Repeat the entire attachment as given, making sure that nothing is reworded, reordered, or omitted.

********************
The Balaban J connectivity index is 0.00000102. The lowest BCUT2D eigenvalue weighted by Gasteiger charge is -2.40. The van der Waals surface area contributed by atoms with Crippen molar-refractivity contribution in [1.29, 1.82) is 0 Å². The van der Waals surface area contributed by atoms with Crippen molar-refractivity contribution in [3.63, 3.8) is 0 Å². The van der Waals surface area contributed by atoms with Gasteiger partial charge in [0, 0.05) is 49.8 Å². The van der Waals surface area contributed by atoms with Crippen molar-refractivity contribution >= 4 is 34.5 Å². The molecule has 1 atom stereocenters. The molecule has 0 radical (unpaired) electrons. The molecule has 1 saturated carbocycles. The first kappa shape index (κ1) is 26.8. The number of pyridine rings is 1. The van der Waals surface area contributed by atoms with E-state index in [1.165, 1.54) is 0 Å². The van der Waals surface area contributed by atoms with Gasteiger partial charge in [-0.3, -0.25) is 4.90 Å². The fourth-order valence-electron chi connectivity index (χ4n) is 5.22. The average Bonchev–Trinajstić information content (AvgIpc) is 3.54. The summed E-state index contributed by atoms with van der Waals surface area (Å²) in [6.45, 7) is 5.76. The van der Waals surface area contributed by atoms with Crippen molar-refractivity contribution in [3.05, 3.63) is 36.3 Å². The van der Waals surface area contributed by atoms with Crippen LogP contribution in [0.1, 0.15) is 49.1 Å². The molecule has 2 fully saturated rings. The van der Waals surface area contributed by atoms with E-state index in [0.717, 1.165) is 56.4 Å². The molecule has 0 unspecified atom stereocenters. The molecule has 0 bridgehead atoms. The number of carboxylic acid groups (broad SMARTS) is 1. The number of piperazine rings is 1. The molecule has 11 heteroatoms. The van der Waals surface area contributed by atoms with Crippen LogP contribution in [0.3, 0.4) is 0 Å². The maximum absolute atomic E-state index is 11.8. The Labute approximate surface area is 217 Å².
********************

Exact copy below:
The Balaban J connectivity index is 0.00000102. The lowest BCUT2D eigenvalue weighted by Gasteiger charge is -2.40. The van der Waals surface area contributed by atoms with Crippen molar-refractivity contribution in [1.29, 1.82) is 0 Å². The van der Waals surface area contributed by atoms with Crippen molar-refractivity contribution in [3.63, 3.8) is 0 Å². The van der Waals surface area contributed by atoms with Gasteiger partial charge in [0, 0.05) is 49.8 Å². The van der Waals surface area contributed by atoms with Crippen molar-refractivity contribution >= 4 is 34.5 Å². The molecule has 1 atom stereocenters. The molecule has 0 radical (unpaired) electrons. The molecule has 1 saturated carbocycles. The first kappa shape index (κ1) is 26.8. The number of pyridine rings is 1. The van der Waals surface area contributed by atoms with E-state index in [1.165, 1.54) is 0 Å². The van der Waals surface area contributed by atoms with Gasteiger partial charge in [-0.3, -0.25) is 4.90 Å². The fourth-order valence-electron chi connectivity index (χ4n) is 5.22. The average Bonchev–Trinajstić information content (AvgIpc) is 3.54. The summed E-state index contributed by atoms with van der Waals surface area (Å²) in [6.45, 7) is 5.76. The van der Waals surface area contributed by atoms with Crippen molar-refractivity contribution in [3.05, 3.63) is 36.3 Å². The van der Waals surface area contributed by atoms with Crippen LogP contribution in [0.1, 0.15) is 49.1 Å². The molecule has 2 fully saturated rings. The van der Waals surface area contributed by atoms with E-state index in [0.717, 1.165) is 56.4 Å². The molecule has 0 unspecified atom stereocenters. The molecule has 0 bridgehead atoms. The number of carboxylic acid groups (broad SMARTS) is 1. The number of piperazine rings is 1. The molecule has 11 heteroatoms. The van der Waals surface area contributed by atoms with Crippen LogP contribution in [0.3, 0.4) is 0 Å². The maximum absolute atomic E-state index is 11.8. The Labute approximate surface area is 217 Å².